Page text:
For the chronic pain sufferer the body is typically the go to for TMSing, but in extreme states of TMS such as I was in, many different forms of distraction, and let's face it, addictions, are used to cope with anxiety and overwhelming emotions, seemingly too difficult to face.  At the height of my struggles I was drinking heavily, I was in severe physical pain, I had a host of other distressing physical symptoms, and was using relationships and sex to avoid facing reality.  It's easier to recognize when it is commonly agreed upon negative behaviors such as drinking or drug use, sex and destructive relationships, over-eating or not eating, and compulsive shopping, but is especially confusing when it is behaviors that are generally deemed to be healthy endeavors.  I have TMSed about healthy diet and nutrition, exercise, breathing, and even meditation.  Who am I kidding? I have had my moments throughout the creation of this website and blog as well, ironic, I know, but some things must be done.  See, as people with TMS, we don't just do things, we must do them perfectly!  ZERO MISTAKES!  I have often realized that perfectionism itself is my primary addiction.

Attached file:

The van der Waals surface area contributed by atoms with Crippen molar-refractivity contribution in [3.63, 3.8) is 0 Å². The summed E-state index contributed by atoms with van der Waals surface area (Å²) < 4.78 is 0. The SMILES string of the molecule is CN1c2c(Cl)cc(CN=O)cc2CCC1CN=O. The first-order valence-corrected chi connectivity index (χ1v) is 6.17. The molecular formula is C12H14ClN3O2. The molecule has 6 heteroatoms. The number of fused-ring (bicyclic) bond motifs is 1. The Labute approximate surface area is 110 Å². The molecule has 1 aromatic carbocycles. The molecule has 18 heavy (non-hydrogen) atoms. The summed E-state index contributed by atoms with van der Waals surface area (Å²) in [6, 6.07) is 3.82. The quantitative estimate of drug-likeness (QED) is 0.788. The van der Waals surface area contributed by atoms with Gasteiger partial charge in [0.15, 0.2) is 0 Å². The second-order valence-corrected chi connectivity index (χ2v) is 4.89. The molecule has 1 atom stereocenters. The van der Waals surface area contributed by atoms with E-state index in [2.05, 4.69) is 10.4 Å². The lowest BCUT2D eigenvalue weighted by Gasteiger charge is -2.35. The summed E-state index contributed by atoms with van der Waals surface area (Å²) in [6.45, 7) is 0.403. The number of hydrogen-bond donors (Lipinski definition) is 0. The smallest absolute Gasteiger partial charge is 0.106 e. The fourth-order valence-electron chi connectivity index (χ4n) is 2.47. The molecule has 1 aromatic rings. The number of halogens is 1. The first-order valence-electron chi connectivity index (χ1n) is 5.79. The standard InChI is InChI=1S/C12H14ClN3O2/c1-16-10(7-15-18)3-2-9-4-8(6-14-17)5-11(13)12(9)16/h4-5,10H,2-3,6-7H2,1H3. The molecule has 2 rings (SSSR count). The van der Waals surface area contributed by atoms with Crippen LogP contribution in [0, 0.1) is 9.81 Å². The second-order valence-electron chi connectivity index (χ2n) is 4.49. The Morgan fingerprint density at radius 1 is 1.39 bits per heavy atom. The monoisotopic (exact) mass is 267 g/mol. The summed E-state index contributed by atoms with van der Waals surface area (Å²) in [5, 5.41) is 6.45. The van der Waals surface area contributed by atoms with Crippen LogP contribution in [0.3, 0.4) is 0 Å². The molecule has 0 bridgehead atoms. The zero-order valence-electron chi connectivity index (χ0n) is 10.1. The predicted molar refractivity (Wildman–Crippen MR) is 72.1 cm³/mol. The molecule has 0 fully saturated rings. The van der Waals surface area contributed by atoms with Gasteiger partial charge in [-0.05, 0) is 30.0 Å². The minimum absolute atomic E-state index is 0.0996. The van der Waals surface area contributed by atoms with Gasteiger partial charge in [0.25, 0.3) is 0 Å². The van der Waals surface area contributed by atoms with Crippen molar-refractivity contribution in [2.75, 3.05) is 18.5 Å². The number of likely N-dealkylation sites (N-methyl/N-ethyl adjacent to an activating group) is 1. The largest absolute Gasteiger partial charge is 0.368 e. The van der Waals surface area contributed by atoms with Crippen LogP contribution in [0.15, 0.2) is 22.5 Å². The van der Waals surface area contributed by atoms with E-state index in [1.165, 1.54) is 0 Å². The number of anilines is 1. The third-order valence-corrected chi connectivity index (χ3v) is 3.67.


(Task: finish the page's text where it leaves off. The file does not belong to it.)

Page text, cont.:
Some questions that you can ask yourself if you think you might be TMSing are, "can I walk away from this?", "can I just let this go for now?", and "can I say "fuck it"?".  If not, you my friend, are TMSing.  TMSing not only stops us from ever actually experiencing our life and the emotions we hold deep inside, it also prevents us from chasing our dreams and acting on the things we feel deep within our hearts.  It makes us complacent, allowing our talents and gifts to go unmanifested in this world.  TMSing is the very Resistance Steven Pressfield so brilliantly identifies and articulates in his book, The War of Art.